With a pattern like this, though, the right fabric is absolutely essential to a wearable result. I knew I wanted a white blouse, but finding a shirting that was heavy enough to be opaque and drapey enough to work with the design was a puzzle. Linen always seems like a good idea. It is cool in summer heat and conjures images of lazy days and effortless dressing. Yet the reality of sewing linen is more often wrinkly (and not attractively so) and stiff and scratchy. It takes years to soften up linen properly, and I do not have that kind of patience. This is why I was pleased as punch to find the lovely Brussels Washer Linen on Fabric.com. It is mostly linen and has all of linen’s best qualities, but the rayon blend helps control the wrinkling, makes the fabric smooth and soft right away, and gives it fantastic drape. I have basically been looking for this specific fabric since I learned how to sew without knowing it.

Vogue 1440

The only modification I made to the pattern was to take in the side seams considerably, maybe four inches in total? The fit is still roomy, which tells you how much I was swimming in it before. Vogue 1440 involves some unusual construction and lovely finishing details – I always learn something while sewing a Vogue pattern! The shaped hem is finished with a narrow bias facing which eases in beautifully (need to remember that trick), and there is a very polished hidden button placket.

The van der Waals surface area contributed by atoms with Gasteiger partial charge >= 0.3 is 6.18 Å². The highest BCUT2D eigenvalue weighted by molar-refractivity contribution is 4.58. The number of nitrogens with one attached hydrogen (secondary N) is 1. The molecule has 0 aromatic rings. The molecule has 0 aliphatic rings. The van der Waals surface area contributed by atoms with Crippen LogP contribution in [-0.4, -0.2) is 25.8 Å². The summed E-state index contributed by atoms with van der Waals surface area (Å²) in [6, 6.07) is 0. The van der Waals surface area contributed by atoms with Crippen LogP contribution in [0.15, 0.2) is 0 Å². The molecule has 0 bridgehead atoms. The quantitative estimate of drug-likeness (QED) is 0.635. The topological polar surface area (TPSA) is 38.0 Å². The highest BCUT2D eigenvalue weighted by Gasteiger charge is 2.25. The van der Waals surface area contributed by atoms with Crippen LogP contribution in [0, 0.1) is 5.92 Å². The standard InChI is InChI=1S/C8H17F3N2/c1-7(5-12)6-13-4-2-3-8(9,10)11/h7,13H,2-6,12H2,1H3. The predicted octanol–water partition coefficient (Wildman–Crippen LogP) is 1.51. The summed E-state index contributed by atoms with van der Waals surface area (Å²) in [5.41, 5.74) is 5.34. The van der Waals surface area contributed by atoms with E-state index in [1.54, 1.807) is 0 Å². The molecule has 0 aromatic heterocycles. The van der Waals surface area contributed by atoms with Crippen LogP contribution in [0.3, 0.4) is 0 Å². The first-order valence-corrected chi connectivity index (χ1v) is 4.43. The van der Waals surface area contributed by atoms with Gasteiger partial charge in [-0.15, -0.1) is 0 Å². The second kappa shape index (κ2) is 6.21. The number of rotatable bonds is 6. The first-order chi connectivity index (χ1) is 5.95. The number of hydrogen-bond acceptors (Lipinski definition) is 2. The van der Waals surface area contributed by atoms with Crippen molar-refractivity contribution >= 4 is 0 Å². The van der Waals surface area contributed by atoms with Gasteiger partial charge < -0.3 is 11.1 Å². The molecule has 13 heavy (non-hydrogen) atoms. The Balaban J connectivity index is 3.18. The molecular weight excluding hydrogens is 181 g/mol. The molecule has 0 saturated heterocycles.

Vogue 1440

Of course, the yoke was the most exciting part, and sewing that bit wasn’t pretty. Just before making this blouse, I had been working with sewing patterns that fully spell out each step of construction, so I forgot that Vogue patterns assume a certain level of knowledge from their sewers (-ists?? seamstresses? seamsters? help!). Vogue patterns, at least the more advanced ones, tell you what to do, not necessarily how to do it. At one point when I was sewing in the yoke and the yoke facing, I thought I was looking at a how direction and not a what, so I wrestled with the pieces until I realized that my current interpretation of the directions required breaking all the known laws of physics. But fortunately, once I got my head on straight, the directions were clear enough to follow.

Vogue 1440